20% Of the U.S. Can’t Watch Online Video in HD

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The FCC recently released a broadband deployment map that revealed that barely half of American households have Internet connections fast enough to stream Netflix.

Eye-opening stuff — but the FCC map only tells part of the story. Most of its data comes from theoretical speeds, not what users actually experience.

That’s why video host Wistia compiled its own comprehensive report of how download speeds are dispersed across the United States.

Using data from 500 million viewing sessions across the U.S., Wistia put together a viewing report that gives a little more color to the status of connection speeds and the ability to stream content in the U.S..

You can download the entire report here, but here are some highlights:

  • 20% of all views in the U.S. are unable to seamlessly stream HD content

  • Hotel Internet connections fail to stream in HD 61% of the time

  • The 25 well-established companies examined in the study were only able to seamlessly stream HD video 25% of the time

  • The Northeast had the best percentages HD-capable views

Growing Importance of Broadband Infrastructure

As more video content moves to the web — with content providers and cable companies embracing TV Everywhere and increased experimentation with over-the-top (OTT) delivery, it’s important for content creators to recognize the capabilities of the audience.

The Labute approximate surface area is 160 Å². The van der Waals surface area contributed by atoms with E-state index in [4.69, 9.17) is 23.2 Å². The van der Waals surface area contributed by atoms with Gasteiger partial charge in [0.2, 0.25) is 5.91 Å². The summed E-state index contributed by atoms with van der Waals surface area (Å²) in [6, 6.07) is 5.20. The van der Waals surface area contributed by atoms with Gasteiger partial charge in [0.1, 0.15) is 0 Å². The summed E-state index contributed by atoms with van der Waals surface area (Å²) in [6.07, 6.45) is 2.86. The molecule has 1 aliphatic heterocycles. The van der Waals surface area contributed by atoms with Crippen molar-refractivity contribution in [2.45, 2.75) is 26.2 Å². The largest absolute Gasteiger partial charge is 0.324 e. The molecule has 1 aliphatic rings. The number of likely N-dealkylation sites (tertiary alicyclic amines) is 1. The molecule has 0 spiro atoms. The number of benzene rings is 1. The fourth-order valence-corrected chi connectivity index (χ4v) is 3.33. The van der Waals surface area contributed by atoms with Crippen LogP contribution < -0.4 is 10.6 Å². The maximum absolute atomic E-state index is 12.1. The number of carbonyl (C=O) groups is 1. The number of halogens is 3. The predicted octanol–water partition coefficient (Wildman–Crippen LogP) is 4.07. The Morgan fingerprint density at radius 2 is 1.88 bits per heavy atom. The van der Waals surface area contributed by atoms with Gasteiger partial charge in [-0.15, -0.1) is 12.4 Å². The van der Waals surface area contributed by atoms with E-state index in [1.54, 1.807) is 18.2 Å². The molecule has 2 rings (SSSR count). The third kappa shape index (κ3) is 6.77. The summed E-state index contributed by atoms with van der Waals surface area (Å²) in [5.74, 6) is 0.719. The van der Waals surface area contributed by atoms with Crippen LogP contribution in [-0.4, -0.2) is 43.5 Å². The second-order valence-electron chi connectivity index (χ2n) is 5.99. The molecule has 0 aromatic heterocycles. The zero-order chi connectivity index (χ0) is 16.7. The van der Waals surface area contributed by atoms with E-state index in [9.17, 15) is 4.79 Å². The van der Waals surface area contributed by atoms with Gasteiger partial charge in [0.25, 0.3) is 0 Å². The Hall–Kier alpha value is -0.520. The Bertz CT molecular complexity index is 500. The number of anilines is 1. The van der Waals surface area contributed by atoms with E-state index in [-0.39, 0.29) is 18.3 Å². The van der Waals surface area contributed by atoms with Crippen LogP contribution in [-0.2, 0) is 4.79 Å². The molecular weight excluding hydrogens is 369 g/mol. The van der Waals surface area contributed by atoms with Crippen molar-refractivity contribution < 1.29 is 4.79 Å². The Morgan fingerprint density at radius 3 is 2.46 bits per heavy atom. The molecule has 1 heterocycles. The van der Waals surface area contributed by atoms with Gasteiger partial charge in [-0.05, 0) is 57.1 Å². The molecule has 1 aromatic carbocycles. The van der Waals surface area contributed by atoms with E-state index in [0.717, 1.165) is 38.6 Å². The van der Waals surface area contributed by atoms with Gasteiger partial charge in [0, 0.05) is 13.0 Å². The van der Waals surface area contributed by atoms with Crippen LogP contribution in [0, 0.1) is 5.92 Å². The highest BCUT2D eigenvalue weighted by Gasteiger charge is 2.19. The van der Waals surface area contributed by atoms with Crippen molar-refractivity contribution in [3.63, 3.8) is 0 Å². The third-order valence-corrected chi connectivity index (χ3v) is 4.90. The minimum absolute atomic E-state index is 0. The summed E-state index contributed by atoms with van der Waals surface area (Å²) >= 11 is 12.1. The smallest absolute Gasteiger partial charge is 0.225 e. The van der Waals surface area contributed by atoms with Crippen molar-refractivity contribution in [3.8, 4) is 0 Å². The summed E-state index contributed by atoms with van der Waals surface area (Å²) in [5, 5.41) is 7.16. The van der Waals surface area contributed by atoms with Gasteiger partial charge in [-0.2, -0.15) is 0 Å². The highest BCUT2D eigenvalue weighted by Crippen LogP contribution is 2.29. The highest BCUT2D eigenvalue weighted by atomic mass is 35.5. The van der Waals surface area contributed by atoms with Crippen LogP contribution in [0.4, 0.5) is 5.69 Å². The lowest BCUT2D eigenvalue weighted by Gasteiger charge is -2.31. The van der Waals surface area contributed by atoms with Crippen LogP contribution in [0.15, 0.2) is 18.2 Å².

Looking at Wistia’s data, one can’t help but be struck by the fact that even if most video content was able to be distributed online, the video quality for many users would be below what they currently get on antenna, satellite or cable broadcasts.

One of the promises of 4G LTE networks is that it can bring broadband to areas currently underserved by cable and DSL and without access to fiber. Google, Time Warner and Verizon are all investing in building out Gigabit fiber networks, but it will take years for the penetration to reach larger metropolitan cities — let alone smaller enclaves.

We expect to continue to see more investments in this space, especially as users increasingly access video content through web-connected devices.

Do You Tune Out When Online Content Buffers?

A study from 2009 indicated that 80% of users stop viewing a video or live stream if they encounter a buffer.

Anecdotally, that makes sense — I know I’m quick to flick to a different YouTube video if the buffer is too harsh — but given the growing prevalence of online video over the last three years — not to mention the increased access on mobile devices — we’re curious if that’s still the case.

So let us know — do you stop watching a video if you get delayed with buffers?

Also, how important is having a fast Internet connection to you? Let us know in the comments.

Read more: http://mashable.com/2012/09/07/wistia-hd-video-report/

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